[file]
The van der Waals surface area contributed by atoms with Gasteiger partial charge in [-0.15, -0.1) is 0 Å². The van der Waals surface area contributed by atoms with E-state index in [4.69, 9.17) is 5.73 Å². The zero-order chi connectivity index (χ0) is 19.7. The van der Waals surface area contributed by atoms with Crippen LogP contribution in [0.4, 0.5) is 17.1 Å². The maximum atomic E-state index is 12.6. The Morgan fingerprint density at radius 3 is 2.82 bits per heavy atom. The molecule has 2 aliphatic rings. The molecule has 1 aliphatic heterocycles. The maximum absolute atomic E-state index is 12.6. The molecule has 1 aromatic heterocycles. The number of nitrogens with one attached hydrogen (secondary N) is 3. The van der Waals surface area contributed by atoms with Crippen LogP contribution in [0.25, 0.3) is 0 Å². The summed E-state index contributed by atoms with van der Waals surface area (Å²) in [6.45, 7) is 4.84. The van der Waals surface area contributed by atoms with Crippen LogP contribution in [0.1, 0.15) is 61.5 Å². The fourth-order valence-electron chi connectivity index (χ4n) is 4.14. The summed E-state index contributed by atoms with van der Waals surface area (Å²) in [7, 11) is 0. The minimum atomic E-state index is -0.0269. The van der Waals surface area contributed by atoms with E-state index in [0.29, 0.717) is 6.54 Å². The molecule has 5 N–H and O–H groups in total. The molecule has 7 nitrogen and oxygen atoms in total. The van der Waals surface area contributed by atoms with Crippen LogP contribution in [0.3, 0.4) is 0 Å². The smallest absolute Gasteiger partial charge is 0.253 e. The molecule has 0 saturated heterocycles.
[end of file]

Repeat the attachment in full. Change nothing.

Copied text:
The van der Waals surface area contributed by atoms with Gasteiger partial charge in [-0.15, -0.1) is 0 Å². The van der Waals surface area contributed by atoms with E-state index in [4.69, 9.17) is 5.73 Å². The zero-order chi connectivity index (χ0) is 19.7. The van der Waals surface area contributed by atoms with Crippen LogP contribution in [0.4, 0.5) is 17.1 Å². The maximum atomic E-state index is 12.6. The Morgan fingerprint density at radius 3 is 2.82 bits per heavy atom. The molecule has 2 aliphatic rings. The molecule has 1 aliphatic heterocycles. The maximum absolute atomic E-state index is 12.6. The molecule has 1 aromatic heterocycles. The number of nitrogens with one attached hydrogen (secondary N) is 3. The van der Waals surface area contributed by atoms with Crippen LogP contribution in [0.25, 0.3) is 0 Å². The summed E-state index contributed by atoms with van der Waals surface area (Å²) in [6.45, 7) is 4.84. The van der Waals surface area contributed by atoms with Crippen LogP contribution in [0.1, 0.15) is 61.5 Å². The fourth-order valence-electron chi connectivity index (χ4n) is 4.14. The summed E-state index contributed by atoms with van der Waals surface area (Å²) in [7, 11) is 0. The minimum atomic E-state index is -0.0269. The van der Waals surface area contributed by atoms with E-state index in [0.29, 0.717) is 6.54 Å². The molecule has 5 N–H and O–H groups in total. The molecule has 7 nitrogen and oxygen atoms in total. The van der Waals surface area contributed by atoms with Crippen LogP contribution in [0.3, 0.4) is 0 Å². The smallest absolute Gasteiger partial charge is 0.253 e. The molecule has 0 saturated heterocycles.